2021 was a great year for metal. It feels like we say that every year at Metal Injection, but this year felt different. With the end of the coronavirus pandemic in sight, 2021 brought us the return of concerts, festivals, all the things we had been missing during the long isolation of 2020. 2021 saw a burst of creativity from the metal scene, giving us new debuts and the rebirth of some old projects. This was a year that started out on hold. Through a unique combination of anticipation and unprecedented downtime, we got some of the most memorable moments in heavy metal history, as well as a reminder of how diverse the scene has become. Even with six weeks left, it was impossible to limit the year's best output to only ten records. Here are the Top 15 Albums of 2021.
15. Beartooth – Below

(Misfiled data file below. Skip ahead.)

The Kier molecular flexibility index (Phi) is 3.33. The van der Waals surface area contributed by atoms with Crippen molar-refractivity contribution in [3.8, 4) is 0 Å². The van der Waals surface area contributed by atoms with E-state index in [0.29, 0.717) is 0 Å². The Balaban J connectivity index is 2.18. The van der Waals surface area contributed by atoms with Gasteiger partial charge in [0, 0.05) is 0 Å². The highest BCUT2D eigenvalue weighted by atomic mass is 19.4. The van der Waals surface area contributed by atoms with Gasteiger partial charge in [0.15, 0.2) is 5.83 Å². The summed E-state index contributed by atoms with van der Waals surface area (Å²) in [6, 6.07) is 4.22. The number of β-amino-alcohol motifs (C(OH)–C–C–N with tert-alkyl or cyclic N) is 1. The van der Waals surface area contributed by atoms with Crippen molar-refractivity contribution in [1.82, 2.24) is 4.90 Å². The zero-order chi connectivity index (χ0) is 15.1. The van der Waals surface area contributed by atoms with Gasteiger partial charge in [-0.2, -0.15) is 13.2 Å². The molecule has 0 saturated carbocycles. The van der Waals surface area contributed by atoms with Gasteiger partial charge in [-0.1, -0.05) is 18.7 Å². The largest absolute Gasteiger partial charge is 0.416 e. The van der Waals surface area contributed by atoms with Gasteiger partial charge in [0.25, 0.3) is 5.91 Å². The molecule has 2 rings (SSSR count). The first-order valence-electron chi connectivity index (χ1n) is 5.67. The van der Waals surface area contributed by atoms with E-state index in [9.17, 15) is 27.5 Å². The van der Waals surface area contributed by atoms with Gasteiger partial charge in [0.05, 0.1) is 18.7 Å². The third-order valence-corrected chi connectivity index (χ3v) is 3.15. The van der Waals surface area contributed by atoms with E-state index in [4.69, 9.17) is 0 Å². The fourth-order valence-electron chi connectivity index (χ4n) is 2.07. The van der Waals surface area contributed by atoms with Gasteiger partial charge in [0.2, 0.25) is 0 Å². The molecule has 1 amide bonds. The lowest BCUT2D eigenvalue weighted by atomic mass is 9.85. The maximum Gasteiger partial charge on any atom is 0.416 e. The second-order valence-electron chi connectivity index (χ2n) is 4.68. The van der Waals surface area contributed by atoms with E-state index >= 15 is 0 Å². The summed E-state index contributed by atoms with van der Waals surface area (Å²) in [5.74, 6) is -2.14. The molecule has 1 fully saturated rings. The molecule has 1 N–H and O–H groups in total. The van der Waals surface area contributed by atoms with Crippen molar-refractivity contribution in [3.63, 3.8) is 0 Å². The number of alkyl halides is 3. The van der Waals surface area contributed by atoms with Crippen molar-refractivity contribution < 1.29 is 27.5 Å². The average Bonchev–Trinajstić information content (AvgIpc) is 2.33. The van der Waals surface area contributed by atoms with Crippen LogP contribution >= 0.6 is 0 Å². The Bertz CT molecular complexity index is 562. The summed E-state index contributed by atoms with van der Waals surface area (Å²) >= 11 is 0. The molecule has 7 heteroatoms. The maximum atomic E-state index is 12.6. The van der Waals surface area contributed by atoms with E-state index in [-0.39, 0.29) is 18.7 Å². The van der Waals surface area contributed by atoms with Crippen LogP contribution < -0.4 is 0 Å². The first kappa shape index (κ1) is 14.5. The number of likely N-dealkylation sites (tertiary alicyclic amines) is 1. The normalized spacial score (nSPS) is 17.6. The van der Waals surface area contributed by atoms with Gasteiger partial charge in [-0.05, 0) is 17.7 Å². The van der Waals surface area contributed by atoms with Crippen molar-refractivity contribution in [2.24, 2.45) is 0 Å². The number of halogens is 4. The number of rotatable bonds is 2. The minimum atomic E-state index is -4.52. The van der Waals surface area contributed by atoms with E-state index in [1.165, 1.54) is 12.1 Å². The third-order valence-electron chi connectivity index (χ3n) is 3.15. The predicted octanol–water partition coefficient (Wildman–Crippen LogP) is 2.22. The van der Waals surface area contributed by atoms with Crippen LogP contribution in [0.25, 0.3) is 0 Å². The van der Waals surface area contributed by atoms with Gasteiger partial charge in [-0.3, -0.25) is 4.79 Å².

Caleb Shomo hasn't always had an easy time. But he's taken down all the haters by releasing one of the best albums of his career with Below. It's is honest, energetic, catchy and (most importantly) heavy as hell when it wants to be. "Devastation", "The Past Is Dead" "Fed Up" crest the wave of pop-punk resurgence while retaining their hardcore roots. In a post-Warped Tour world, Beartooth will be an important act in connecting the Hot Topic crowd to the larger metal scene.
14. Archspire – Bleed The Future
Canada has produced some of the finest technical death metal bands of all time. Archspire can certainly add their name to that list. Flying past at 400 BPM with warp speed drums and guitar wizardry, these guys have raised the bar for all tech-death acts to follow. Even vocalist Oli Peters sounds out of breath after spitting all four minutes of "Drone Corpse Aviator". Cryptopsy, Beyond Creation, and Beneath The Massacre have all left their mark, Bleed The Future sounds like a new era of technical precision coming out of the Great White North.
13. At The Gates – The Nightmare Of Being